Researching a Hospitality Sector
Banqueting: Conferences & Exhibition Halls
This report presents research into the banqueting sector of the hospitality industry, focusing on banqueting for conferences, exhibition halls and convention centres. The report will compare and contrast two organisations which operate within the banqueting sector. The two organisations chosen for the purpose of this assignment are the International Convention Centre (ICC) and the Hyatt Regency Hotel which is part of Hyatt International, one of the most prestigious hotel chains in the world, both of which are located in Birmingham city centre, close to Broad Street, one of birminghams bussiest streets. This objective shall be achieved by comparing the servicescape, including the premises and accommodation of the organisations. Staffing and training shall also be covered within the report. In addition, quality control procedures implemented by the organisations will be outlined in the report. And finally the report will discuss how both organisations care for their customers. Banqueting can be on premise catering or off premises; this assignment will focus on on-premise catering. Both organisations are commercial businesses as they are profit oriented.
Banqueting: A lucrative business
Schmidt (2001) notes the traditional meaning of the banqueting business is “providing food and beverages to a group of people who will eat together at the same time”. Banqueting is mainly associated with convention centres, exhibition halls and large hotels, although, as a side line, this type of food service is now being employed by many food service operations, such as restaurants, due to its profitability (Davis et al). Banquet food and beverages in some large convention hotels, can account for as much as 70% or more of the combined total food and beverage percentage from all other services in the hotel, such as restaurant, room service and bars. (quote research??). Banqueting can thus be an extremely lucrative business.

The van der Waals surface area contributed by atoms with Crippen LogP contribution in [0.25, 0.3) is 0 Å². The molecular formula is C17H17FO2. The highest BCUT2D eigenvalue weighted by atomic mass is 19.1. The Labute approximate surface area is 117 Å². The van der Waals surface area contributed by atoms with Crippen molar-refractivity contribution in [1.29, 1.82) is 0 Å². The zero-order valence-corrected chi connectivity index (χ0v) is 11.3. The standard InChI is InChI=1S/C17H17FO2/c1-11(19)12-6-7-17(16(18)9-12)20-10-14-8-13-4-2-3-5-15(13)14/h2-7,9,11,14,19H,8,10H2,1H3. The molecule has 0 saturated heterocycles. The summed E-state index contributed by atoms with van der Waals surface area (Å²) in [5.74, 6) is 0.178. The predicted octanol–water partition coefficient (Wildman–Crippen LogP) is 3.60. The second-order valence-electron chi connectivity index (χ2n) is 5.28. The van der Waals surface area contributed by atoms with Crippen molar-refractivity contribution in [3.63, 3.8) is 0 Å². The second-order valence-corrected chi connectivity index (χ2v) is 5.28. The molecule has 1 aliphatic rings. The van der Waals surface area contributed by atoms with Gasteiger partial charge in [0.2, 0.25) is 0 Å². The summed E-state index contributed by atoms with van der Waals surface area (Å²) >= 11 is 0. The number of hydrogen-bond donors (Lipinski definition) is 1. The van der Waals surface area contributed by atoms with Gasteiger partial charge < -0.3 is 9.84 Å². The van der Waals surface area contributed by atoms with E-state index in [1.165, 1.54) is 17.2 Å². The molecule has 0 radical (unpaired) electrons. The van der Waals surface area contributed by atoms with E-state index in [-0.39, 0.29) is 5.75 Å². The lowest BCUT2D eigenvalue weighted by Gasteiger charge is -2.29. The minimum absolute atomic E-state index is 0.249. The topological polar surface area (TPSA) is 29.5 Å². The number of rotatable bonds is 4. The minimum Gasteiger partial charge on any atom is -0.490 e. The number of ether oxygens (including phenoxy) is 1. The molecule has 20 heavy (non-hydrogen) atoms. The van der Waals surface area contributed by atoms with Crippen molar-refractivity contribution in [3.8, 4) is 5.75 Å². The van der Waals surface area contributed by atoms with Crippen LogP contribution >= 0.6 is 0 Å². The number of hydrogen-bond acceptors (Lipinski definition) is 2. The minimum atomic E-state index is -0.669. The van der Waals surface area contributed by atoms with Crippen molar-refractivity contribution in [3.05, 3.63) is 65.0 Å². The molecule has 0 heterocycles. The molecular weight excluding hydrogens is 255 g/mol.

The banqueting sector can be very competitive due to the enormous potential profits. Convention centres such as the ICC have to compete with other convention centres such as the BT convention Centre in Liverpool. Recently opening in January 2008 the centre is now the ICC main competitor, taking many of their existing customers. (reword). As well as having to compete with other convention centres, the ICC is also in competition with hotels such as the Hyatt and Crown Plaza. Hotels such as these now have added conference facilities or have modified their existing banqueting space in order to get a share of the conference business. Conference aston -
To compare the said businesses it is important to analyse their servicescape. Servicescape is a widely used term to describe “the location in which the service encounter takes place” (Beech et al 2005). Booms and Bitner (1981) were first to develop the concept of servicescape and defined it as “the environment in which the service is assembled and in which seller and consumer interact, combined with tangible commodities that facilitate performance or communication of the service”. Fundamentally the servicescape influences profitability. According to Berry et al (1988) one managerial implication is that it can help segment, position and differentiate a company from its competitors. Three key dimensions of the servicescape were identified by Bitner (1992). These elements collectively influence customers’ overall holistic perceptions of the servicescape (i.e. perceived service quality) and their subsequent responses.
Servicescape: Ambient Conditions
Above: Entrances to the ICC and the Hyatt
The servicescape is different for the ICC and the Hyatt as the organisations differ hugely in scale and diversity. The ICC can cater for as little as eight for a business dinner to up to 2, 000 in a 3,000 sqm banqueting hall...
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